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What is Self-Harm?

Self-harm is when you hurt yourself as a way of dealing with exceedingly difficult feelings, painful memories or overwhelming situations & experiences. After self-harming you may feel a short-term sense of release, but the trigger or source of your distress is unlikely to have disappeared. Self-harm can also bring up exceedingly difficult emotions & could make you feel worse. Cutting is NOT a suicide attempt, but people who self-injure are more likely to attempt suicide. But even when suicide is not the objective, cutting can still cause serious injuries, have a high risk of infection & lack of function to the area that has been cut.


Why do People Self-Harm?

Some people have described self-harm as a way to:

· Express something that is hard to put into words.

· Turn hidden thoughts or feelings into something visible.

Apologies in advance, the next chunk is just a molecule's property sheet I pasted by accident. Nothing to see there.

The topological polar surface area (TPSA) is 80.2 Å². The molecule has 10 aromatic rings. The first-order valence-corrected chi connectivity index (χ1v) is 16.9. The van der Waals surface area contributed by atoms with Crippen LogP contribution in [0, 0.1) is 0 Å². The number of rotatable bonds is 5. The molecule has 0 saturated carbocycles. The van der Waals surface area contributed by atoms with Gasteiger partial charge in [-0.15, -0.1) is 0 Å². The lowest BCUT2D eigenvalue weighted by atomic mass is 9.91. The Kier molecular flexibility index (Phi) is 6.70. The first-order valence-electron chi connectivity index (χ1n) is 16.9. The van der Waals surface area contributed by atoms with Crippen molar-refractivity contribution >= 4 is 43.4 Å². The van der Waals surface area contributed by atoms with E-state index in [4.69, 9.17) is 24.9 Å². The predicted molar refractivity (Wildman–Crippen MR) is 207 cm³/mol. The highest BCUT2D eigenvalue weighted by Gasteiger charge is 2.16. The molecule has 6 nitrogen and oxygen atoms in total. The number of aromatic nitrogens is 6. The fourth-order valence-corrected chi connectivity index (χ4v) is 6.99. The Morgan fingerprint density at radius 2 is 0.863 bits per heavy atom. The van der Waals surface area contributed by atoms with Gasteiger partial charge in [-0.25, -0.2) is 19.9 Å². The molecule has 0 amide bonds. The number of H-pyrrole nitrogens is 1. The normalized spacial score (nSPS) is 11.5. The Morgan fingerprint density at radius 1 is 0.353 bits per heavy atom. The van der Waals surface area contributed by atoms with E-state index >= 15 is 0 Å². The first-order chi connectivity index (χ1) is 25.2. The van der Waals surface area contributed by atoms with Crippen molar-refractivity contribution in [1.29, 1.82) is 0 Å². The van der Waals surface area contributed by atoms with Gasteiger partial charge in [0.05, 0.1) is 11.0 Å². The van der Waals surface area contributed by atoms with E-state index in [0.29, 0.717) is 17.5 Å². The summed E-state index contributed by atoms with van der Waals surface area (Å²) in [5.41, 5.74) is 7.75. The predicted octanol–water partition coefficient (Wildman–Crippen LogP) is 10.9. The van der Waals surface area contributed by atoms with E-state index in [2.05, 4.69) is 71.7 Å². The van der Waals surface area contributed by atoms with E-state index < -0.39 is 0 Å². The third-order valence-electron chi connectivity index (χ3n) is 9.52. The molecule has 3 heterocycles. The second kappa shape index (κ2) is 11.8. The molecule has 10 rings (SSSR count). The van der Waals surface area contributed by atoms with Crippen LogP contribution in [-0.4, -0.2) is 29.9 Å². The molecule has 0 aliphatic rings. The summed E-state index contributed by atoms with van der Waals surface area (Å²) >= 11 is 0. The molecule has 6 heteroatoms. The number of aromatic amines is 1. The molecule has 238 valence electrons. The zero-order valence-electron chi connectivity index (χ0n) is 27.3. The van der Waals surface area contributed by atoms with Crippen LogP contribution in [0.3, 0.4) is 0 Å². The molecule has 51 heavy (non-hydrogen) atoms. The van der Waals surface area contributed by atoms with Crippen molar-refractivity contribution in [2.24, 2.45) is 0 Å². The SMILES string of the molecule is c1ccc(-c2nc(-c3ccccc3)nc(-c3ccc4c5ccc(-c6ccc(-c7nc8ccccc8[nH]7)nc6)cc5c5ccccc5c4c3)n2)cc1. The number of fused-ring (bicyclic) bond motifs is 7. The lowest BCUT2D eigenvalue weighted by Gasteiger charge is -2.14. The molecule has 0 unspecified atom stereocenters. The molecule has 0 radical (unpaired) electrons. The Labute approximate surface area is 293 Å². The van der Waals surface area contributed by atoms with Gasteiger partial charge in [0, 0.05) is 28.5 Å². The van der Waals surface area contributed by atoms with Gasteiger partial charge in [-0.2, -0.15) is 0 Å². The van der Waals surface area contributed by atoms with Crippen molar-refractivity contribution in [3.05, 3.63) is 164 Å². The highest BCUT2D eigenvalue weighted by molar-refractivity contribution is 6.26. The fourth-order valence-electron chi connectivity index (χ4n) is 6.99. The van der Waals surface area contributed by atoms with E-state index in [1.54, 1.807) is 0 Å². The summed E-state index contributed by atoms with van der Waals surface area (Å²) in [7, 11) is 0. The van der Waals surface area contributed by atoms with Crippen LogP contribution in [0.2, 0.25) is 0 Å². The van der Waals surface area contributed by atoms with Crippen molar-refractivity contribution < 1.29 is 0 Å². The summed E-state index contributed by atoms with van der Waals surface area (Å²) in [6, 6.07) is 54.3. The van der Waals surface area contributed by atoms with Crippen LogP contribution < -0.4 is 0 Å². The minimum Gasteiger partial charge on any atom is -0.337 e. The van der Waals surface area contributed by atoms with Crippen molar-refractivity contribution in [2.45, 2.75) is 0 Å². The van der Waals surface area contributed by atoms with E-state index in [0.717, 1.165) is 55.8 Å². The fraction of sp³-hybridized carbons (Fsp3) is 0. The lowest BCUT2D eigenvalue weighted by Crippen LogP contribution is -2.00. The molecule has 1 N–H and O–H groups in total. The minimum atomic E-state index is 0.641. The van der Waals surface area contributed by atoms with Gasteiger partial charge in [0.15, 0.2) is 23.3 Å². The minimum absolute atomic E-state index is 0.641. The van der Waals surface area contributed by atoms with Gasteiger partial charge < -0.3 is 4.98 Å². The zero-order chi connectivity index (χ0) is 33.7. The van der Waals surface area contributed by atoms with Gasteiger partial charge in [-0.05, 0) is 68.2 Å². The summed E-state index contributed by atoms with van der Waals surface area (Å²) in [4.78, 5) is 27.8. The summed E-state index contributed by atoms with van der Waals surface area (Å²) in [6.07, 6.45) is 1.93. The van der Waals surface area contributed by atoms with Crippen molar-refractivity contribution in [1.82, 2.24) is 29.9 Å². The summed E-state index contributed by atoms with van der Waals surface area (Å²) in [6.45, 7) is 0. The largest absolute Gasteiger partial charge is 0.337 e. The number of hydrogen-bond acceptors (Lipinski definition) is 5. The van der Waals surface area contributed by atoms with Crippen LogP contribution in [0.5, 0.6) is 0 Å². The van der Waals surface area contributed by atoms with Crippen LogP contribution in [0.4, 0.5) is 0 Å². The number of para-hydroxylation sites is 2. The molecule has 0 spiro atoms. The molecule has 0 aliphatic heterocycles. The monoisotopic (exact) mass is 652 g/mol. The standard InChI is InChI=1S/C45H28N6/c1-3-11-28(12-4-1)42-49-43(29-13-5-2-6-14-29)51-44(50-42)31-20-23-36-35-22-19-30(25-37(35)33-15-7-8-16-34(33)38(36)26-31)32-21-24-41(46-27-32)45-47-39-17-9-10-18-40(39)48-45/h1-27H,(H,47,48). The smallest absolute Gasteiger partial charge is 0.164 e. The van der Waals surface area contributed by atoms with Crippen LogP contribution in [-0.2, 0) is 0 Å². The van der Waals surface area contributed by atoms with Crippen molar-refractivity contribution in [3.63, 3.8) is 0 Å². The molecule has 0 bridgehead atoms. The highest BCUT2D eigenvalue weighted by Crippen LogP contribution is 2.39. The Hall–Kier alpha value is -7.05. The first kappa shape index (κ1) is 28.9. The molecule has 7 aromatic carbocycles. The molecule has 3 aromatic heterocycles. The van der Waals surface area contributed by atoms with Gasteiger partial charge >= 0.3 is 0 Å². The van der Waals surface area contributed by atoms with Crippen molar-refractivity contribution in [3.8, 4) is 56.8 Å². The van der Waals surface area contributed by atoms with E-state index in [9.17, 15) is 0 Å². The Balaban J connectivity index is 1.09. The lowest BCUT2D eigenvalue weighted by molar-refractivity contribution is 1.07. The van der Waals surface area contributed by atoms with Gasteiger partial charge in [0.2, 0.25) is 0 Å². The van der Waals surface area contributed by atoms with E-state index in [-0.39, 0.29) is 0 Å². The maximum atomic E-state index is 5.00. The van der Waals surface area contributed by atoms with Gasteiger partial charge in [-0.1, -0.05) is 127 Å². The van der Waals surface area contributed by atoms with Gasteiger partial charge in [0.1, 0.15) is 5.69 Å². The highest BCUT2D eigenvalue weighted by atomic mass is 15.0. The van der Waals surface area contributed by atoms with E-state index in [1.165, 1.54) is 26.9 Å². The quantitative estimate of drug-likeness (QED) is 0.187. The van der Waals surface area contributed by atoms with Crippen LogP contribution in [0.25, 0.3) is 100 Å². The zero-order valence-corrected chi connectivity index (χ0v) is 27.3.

· Alter emotional pain into physical pain.

· Reduce overwhelming emotional feelings or thoughts.

· Have a feeling of being in control.

· Escape traumatic memories.

· Have something in life that they can rely on.

· Punish themselves for their feelings & experiences.

· Stop feeling numb, disconnected, or dissociated.

· Create a reason to physically care for themselves.

· Express suicidal feelings & thoughts without taking their own life.

Signs & Symptoms

· Unexplained cuts, bruises, or cigarette burns – usually on the wrists, arms, thighs & chest

· Keeping themselves fully covered at all times, even in hot weather.

· Pulling out their hair.

· Alcohol or drugs misuse.

· Self-loathing & expressing a wish to punish themselves.

· Speaking about not wanting to go on & wishing to end it all.

· Becoming very withdrawn & not speaking to others.

· Changes in eating habits or being secretive about eating.

· Unusual weight loss or weight gain.

· Low self-esteem, such as self-blame for any problems or thinking they’re not good enough for something.


Talking Therapies

Support Groups

Medication (for the anxiety & or depression associated with self-harm).